This Day in History

Posted: Wednesday, April 09, 2003

In Alaska

• In 1867, The U.S. Senate approved the Treaty of Cession, another step in the acquisition of Alaska.

• In 1957, The Alaska Railroad Hotel at Curry burned and three lives were lost.

• In 1959, An injured sailor from a Russian fishing vessel was airlifted to Anchorage for emergency surgery.

• In 1969, Ted Kennedy arrived in Anchorage International Airport for a three-day tour.

• In 1979, Sean McQuire finished his 10-month, 7,000-mile walk from the Yukon River to Key West Florida, in support of Alaska wilderness.

In the nation

• In 1682, French explorer Robert La Salle reached the Mississippi River.

• In 1865, Confederate Gen. Robert E. Lee surrendered his army to Union Gen. Ulysses S. Grant at Appomattox Court House in Virginia.

• In 1939, singer Marian Anderson performed a concert at the Lincoln Memorial in Washington, D.C., after she was denied the use of Constitution Hall by the Daughters of the American Revolution.

• In 1947, a series of tornadoes in Texas, Oklahoma and Kansas claimed 169 lives.

• In 1959, NASA announced the selection of America's first seven astronauts: Scott Carpenter, Gordon Cooper, John Glenn, Gus Grissom, Wally Schirra, Alan Shepard and Donald Slayton.

• In 1963, British statesman Winston Churchill was made an honorary U.S. citizen.

• In 1965, the newly built Houston Astrodome featured its first baseball game, an exhibition between the Astros and the New York Yankees. (The Astros won, 2-1.)

• In 1983, the space shuttle Challenger ended its first mission with a safe landing at Edwards Air Force Base in California.

• In 1996, in a dramatic shift of purse-string power, President Clinton signed a line-item veto bill into law. (However, the U.S. Supreme Court struck down the veto as unconstitutional in 1998.)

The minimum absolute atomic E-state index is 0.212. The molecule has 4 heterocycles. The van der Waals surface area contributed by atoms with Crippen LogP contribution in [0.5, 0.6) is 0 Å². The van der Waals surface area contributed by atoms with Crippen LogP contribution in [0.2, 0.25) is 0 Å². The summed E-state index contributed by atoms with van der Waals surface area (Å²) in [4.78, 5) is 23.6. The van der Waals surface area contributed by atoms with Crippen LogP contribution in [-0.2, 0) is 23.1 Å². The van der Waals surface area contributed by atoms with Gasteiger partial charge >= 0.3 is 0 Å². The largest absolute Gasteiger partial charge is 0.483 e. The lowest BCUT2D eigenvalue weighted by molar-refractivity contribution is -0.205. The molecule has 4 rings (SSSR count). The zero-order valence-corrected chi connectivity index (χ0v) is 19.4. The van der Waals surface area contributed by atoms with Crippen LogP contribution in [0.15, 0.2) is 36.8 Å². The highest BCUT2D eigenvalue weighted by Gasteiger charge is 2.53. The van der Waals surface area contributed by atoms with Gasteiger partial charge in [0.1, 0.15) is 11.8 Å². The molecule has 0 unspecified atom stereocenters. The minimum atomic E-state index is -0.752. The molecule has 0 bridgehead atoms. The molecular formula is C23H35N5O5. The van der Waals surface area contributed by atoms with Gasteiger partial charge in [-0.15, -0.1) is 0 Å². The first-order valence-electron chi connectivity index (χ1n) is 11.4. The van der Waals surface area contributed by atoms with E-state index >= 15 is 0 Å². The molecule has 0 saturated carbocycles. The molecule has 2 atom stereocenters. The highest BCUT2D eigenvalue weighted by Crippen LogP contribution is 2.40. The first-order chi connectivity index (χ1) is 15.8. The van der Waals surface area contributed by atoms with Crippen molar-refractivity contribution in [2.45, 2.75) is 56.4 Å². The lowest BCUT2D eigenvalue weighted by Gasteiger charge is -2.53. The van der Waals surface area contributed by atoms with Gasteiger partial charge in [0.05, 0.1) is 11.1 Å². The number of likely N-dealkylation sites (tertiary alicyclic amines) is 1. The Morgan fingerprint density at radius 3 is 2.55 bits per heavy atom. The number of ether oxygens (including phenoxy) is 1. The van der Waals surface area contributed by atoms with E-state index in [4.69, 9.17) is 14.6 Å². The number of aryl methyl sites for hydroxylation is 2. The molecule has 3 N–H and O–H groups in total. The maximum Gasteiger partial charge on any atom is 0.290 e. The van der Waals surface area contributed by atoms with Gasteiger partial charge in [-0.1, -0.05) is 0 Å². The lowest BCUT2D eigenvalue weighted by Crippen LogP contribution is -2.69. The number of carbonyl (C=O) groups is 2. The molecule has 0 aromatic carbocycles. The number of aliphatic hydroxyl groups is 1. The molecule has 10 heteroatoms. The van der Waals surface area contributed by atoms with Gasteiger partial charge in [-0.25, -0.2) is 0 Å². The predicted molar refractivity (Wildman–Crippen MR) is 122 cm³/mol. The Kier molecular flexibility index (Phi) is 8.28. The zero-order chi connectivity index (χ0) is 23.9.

• In 1998, The National Prisoner of War Museum opened in Andersonville, Ga., the site of the infamous Civil War prison camp.

• In 2002, Former Arthur Andersen auditor David B. Duncan pleaded guilty in federal court in Houston to ordering the shredding of Enron documents, and agreed to cooperate with prosecutors. Edward Lutes Jr., a Seaside Heights, N.J., police officer, shot and killed five neighbors, wounded his chief, then took his own life. Figure skater Michelle Kwan won the 2001 Sullivan Award as the nation's top amateur athlete.

In the world

• In 1940, during World War II, Germany invaded Denmark and Norway.

• In 1942, American and Philippine defenders on Bataan capitulated to Japanese forces; the surrender was followed by the notorious "Bataan Death March" which claimed nearly 10,000 lives.

• In 1993, Four U.S. warplanes fired at artillery in northern Iraq; the Baghdad government denied afterward that the artillery had provoked the attack by firing at the planes.

• In 1998, More than 150 Muslims died in a stampede which occurred on the last day of the annual pilgrimage to the holy city of Mecca, Saudi Arabia.

• In 2002, Palestinian militants killed 13 Israeli soldiers during intense fighting in a refugee camp in Jenin, West Bank. Britain said goodbye to the Queen Mother Elizabeth with a funeral at Westminster Abbey.

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